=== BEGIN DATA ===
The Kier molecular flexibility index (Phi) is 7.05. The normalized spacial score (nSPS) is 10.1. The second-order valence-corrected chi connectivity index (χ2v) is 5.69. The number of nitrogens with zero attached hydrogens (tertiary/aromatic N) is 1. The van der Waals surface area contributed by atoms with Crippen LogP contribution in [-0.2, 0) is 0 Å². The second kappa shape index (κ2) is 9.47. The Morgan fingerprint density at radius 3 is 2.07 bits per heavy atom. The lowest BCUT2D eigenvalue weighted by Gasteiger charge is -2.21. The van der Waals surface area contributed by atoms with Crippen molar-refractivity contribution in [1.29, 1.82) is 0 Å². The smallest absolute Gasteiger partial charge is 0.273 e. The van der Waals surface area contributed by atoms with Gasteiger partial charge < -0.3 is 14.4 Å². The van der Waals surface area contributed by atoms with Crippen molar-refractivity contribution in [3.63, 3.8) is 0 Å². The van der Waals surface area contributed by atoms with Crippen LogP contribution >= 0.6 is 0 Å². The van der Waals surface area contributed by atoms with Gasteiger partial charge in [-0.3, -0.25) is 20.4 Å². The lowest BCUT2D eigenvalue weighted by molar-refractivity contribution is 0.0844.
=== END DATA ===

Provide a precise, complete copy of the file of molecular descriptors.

The Kier molecular flexibility index (Phi) is 7.05. The normalized spacial score (nSPS) is 10.1. The second-order valence-corrected chi connectivity index (χ2v) is 5.69. The number of nitrogens with zero attached hydrogens (tertiary/aromatic N) is 1. The van der Waals surface area contributed by atoms with Crippen LogP contribution in [-0.2, 0) is 0 Å². The second kappa shape index (κ2) is 9.47. The Morgan fingerprint density at radius 3 is 2.07 bits per heavy atom. The lowest BCUT2D eigenvalue weighted by Gasteiger charge is -2.21. The van der Waals surface area contributed by atoms with Crippen molar-refractivity contribution in [1.29, 1.82) is 0 Å². The smallest absolute Gasteiger partial charge is 0.273 e. The van der Waals surface area contributed by atoms with Gasteiger partial charge < -0.3 is 14.4 Å². The van der Waals surface area contributed by atoms with Crippen molar-refractivity contribution in [3.63, 3.8) is 0 Å². The van der Waals surface area contributed by atoms with Crippen LogP contribution >= 0.6 is 0 Å². The van der Waals surface area contributed by atoms with Gasteiger partial charge in [-0.3, -0.25) is 20.4 Å². The lowest BCUT2D eigenvalue weighted by molar-refractivity contribution is 0.0844.